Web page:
Matrix consists of the mass of material or physical substance that surrounds a find (clay, gravel, mud, sand, or water). Water and soil constitute the matrix in most archaeological sites. The matrix at any archaeological site has resulted from any number of possibilities including the result of cultural, chemical, and physical activity. The formation of soil results from the interaction of organic matter, rock, climatic conditions, and time.
Different climatic conditions produce varying soil conditions through calcification, lateralization, and podzolization. Calcification refers to the build up of calcium and magnesium salt deposits in the soil. Lateralization refers to the process of producing laterite a red, porous deposit containing large amounts of aluminum and ferric hydroxides, formed by the decomposition of certain rocks subjected to leaching as a result of rainfall. Podzolization refers to the slow decomposition of organic matter over highly leeched soil producing a type of relatively infertile soil found typically in forest lands and consisting of a thin, ash-colored layer overlying a brown, acidic humus.
Provenience and Three-Dimensional Control
Field excavators must retain strong three-dimensional control to record the provenience of finds thereby facilitating their analysis. Provenience, of course, refers to the location of an object in situ. The three-dimensional method of recording fixes the location of artifacts and structures as they were found in the archaeological record. Objects are recorded in their horizontal and vertical position with reference to the site grid i.e., on an x, y, z axis. This permits three-dimensional mapping for analysis.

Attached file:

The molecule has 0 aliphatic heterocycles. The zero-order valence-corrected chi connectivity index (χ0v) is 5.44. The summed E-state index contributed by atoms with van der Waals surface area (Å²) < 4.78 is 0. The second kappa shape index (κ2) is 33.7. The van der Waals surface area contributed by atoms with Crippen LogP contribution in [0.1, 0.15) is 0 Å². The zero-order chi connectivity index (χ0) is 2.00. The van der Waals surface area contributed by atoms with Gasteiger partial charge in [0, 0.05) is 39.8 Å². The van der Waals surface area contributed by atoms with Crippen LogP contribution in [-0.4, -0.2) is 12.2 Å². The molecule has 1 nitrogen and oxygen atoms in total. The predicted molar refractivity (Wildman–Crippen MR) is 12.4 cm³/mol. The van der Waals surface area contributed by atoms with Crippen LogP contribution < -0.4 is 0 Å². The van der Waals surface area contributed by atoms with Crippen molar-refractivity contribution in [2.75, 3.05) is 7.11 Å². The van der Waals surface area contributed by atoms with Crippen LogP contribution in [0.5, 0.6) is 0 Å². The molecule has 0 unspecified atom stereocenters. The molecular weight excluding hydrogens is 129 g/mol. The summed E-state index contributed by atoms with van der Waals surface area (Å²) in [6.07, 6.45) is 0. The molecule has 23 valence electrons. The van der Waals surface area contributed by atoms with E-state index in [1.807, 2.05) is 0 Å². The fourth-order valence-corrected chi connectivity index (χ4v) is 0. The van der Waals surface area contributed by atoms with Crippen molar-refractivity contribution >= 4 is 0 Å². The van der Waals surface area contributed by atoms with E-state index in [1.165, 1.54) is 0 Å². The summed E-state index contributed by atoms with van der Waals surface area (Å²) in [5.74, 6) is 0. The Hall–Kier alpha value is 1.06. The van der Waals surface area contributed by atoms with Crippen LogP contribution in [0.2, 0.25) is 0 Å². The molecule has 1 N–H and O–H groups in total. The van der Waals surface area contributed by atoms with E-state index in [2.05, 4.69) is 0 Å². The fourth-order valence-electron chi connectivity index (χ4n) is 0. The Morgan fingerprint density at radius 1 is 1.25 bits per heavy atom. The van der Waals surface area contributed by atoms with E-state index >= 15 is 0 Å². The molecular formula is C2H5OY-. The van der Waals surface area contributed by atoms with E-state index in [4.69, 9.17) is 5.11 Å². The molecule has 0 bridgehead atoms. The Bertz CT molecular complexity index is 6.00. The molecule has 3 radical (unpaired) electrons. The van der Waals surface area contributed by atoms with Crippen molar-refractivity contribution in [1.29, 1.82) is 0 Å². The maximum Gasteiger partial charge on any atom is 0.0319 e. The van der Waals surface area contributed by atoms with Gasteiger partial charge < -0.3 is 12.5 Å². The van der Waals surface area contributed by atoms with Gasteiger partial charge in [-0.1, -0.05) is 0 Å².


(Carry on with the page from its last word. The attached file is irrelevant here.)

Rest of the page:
Law of Superposition
The geological layers of the earth lie stratified or superimposed one upon another like layers of a cake wherein the lower strata are earlier than upper strata. The Law of Superposition states that in any deposit with a known top and bottom the order of succession from bottom to top constitutes the order of deposition. This does not mean that the bottom layer has claims as the oldest, e.g., inverted layers exist in the archaeological record.
Stratigraphic Excavations in Tells and Settlements
The Wheeler–Kenyon Method (earth layers analysis) emphasizes the vertical dimension through analysis of earth layers and their contents. Vertical control comes from the use of the balks separating grid squares. Horizontal control comes from keeping the working surface of the square level for any given locus and proper three-dimensional recording. This method bares the name of the two archaeologists credited for developing it— Mortimer Wheeler and Kathleen Kenyon. The Albright–Wright Method (architectural approach) emphasizes the wide-scale exposure of complete architectural units. Both the architectural and earth-layers approaches come from a tradition of archaeology as more of an art than a science.
The prevailing Levantine approach emphasizes a combination of the earth layers analysis and the architectural approach wherein excavations proceed through earth layers analysis including the exposure of complete architectural units through grid squares and balks. This approach supports both processual an postprocessual archaeological research although the latter prevails in contemporary Levantine sites. A criticism of the approach consists of the problem that exposure of complete units does not leave the ability for re-excavation with improved techniques by subsequent generations.
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